Different Strokes: The “J”
People often ask me what we do in the Writing Centre—a fair question, the answer to which is relatively straightforward: we support students in the development of their writing. Others ask how we do that—a slightly more complex question but also relatively easy to answer: we facilitate conversations about writing through its messy process. Then, the truly curious, ask why, and that’s a poser. Yes, there are the standard responses about the importance of writing in the undergraduate experience, the need for effective communication skills, and the banal “students need to write well in order to get a good job.” I buy all that, and the existence of a campus Writing Centre is pseudo-evidence of an institutional recognition that students need guidance in this direction. But surely there’s more. I need there to be something more…poetic about the work we do. Or I need to find another line of work. So, in my search for the poetic, I turn to canoes. Bear with me as I contemplate an analogy.
I’ve been canoeing most of my life. Sitting in the back of a canoe, paddle in hand, is about as comfortable a place I know. And, over the years and miles, I’ve acquired a kind of way of being in a canoe, a style, shaped by ten thousand paddle strokes, the inventions borne of the navigational necessities of ten thousand lakes and rivers. And further shaped by years of instruction by master canoeists.
What was the purpose of mastering this craft, of having so many lessons and spending so much time learning techniques? Not simply to master the craft. Not simply to demonstrate a talent to others. Not so I could get a good job—not much money in paddling these days. No. The reason is simple: so I could expand the possibilities of travel.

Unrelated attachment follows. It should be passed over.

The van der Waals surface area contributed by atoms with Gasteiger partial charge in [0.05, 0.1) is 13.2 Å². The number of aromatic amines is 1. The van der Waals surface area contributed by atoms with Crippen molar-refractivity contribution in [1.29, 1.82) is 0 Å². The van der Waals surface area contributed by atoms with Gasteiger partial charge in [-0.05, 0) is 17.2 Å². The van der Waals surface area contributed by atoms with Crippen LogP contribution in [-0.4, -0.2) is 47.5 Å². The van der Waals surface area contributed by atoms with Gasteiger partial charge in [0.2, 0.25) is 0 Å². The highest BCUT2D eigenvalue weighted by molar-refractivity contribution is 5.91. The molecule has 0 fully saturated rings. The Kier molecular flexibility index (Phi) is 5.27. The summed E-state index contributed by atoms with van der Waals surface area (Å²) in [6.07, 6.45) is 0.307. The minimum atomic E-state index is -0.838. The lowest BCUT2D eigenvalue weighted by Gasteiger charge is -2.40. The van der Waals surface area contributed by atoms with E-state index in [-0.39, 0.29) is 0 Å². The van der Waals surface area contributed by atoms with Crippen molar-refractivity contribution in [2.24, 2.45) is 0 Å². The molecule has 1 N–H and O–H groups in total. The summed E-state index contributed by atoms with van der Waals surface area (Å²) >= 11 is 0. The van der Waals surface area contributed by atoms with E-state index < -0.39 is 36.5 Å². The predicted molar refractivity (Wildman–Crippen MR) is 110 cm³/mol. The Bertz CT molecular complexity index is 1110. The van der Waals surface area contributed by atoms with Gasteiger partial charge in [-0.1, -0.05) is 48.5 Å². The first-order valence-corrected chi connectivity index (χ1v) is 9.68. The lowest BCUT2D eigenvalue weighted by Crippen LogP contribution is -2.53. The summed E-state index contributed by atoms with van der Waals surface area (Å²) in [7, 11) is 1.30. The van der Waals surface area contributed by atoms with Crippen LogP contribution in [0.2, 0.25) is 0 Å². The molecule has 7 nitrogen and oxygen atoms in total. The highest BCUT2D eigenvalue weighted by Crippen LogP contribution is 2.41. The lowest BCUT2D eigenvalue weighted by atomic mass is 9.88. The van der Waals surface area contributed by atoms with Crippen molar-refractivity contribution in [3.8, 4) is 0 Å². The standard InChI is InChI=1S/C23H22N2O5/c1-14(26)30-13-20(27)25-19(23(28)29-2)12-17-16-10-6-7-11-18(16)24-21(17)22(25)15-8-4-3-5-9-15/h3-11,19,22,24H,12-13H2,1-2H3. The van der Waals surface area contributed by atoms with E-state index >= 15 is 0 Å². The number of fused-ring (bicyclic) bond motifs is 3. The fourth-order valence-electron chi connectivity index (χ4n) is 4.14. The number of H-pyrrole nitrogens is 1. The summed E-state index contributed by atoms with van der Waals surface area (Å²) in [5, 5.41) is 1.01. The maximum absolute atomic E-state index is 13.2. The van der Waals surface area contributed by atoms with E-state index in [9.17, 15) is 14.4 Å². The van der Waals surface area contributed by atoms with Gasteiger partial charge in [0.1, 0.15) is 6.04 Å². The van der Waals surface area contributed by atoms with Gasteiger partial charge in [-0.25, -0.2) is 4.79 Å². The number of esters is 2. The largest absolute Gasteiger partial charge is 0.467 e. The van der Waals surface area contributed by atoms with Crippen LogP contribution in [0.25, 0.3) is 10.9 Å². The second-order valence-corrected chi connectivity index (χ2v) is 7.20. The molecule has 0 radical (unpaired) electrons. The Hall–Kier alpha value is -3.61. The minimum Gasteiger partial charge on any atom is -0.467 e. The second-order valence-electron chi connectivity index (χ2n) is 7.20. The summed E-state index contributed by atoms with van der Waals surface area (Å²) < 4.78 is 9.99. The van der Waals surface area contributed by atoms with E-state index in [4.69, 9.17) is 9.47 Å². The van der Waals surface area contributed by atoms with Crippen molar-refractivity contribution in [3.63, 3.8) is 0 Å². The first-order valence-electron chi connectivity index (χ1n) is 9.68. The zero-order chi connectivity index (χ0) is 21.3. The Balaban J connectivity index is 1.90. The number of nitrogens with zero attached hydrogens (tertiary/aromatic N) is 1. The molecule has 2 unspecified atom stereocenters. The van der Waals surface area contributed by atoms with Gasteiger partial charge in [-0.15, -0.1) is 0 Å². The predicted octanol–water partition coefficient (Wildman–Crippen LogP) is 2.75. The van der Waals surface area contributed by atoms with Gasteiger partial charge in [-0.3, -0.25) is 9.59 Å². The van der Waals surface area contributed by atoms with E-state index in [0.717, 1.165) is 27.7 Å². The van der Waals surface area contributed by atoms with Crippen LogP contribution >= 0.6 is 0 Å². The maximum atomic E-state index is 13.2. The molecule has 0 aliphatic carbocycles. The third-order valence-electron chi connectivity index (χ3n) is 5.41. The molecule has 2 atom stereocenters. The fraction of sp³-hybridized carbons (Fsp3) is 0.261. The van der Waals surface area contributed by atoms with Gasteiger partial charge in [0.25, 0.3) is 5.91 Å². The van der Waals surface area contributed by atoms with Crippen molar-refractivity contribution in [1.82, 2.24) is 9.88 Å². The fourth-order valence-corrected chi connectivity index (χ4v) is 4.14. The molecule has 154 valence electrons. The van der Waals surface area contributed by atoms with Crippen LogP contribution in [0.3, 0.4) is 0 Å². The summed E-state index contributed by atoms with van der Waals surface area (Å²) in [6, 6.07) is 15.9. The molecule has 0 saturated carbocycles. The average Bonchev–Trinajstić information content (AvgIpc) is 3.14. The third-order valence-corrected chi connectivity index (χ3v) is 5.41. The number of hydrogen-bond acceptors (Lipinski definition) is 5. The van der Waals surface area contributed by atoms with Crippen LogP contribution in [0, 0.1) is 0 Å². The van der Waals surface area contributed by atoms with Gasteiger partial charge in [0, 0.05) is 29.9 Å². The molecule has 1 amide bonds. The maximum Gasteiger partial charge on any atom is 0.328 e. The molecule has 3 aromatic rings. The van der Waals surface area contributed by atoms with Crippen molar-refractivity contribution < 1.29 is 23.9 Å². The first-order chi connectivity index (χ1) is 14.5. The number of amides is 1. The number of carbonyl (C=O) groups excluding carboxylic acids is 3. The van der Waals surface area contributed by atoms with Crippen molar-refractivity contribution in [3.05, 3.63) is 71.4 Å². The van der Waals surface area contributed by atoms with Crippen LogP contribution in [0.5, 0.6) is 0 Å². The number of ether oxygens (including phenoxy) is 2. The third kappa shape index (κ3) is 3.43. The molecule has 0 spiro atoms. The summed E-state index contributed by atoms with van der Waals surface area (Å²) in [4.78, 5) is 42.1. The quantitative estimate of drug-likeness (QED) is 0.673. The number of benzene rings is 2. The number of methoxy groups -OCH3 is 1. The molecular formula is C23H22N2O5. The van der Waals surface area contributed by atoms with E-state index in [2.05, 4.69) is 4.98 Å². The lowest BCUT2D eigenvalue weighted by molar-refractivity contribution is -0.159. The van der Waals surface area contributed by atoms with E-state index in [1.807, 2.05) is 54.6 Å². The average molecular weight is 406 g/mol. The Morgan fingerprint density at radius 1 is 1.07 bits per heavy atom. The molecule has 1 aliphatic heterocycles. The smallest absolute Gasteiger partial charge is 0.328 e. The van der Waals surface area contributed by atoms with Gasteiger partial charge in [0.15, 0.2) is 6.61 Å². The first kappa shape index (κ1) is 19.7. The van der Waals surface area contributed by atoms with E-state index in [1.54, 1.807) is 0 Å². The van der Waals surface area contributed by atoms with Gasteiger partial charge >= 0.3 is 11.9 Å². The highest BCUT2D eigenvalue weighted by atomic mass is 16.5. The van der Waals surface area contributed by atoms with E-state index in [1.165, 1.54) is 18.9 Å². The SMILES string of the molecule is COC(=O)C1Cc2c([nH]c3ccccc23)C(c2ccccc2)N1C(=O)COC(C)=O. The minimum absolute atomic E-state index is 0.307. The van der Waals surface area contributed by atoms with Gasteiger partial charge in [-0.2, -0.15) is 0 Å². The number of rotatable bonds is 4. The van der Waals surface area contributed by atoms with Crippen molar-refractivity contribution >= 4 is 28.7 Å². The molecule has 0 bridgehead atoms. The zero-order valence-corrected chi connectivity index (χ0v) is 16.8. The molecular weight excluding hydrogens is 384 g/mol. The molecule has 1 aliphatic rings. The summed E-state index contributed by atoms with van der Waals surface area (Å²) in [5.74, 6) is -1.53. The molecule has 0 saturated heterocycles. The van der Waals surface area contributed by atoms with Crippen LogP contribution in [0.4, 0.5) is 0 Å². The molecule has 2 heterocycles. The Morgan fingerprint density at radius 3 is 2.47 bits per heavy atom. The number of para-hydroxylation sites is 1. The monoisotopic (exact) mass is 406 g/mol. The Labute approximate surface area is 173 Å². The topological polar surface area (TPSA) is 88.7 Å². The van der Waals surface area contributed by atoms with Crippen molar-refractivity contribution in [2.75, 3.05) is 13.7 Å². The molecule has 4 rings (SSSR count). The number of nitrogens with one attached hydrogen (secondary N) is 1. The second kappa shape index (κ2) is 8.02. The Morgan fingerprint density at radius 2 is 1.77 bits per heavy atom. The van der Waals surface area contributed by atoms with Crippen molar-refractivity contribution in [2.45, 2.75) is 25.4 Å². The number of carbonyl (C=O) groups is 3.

There is no end to improvement but I have reached a kind of mastery that allows me to be alone in a canoe and comfortably navigate just about any watery place, no matter what the conditions. I have the techniques and the practice that allow me to make the canoe do just what I want it to do and take me just about anywhere. The possibilities for exploration and risk-taking are greatly expanded as a result of my practice. It’s not without struggle—as anyone who has flailed solo against a hard wind in a keel-less canoe can attest. But armed with a repertoire of problem solving techniques, a paddler begins to understand his limits and how to navigate within them.
This, it seems to me, is a lot like writing. Being faced with a writing assignment is a bit like being set adrift in a canoe. There’s a medium, there’s an instrument, there’s an expanse to be navigated and there’s the skill one brings to bear. The analogy can stretch in many directions from there but what’s useful for me to ponder is the idea that what we do is help students get from their first contemplations of an assignment (the shore from which they depart) to a fully realized coherent piece of written work (the shore upon which they land). And along the way, as they invent techniques borne of the necessities of post-secondary writing endeavour, we help them to develop more and better techniques that will equip them for more and more challenging expanses. The development of technique is not the goal; it’s a means to a more important end—expanding the possibilities of confidently exploring new territory.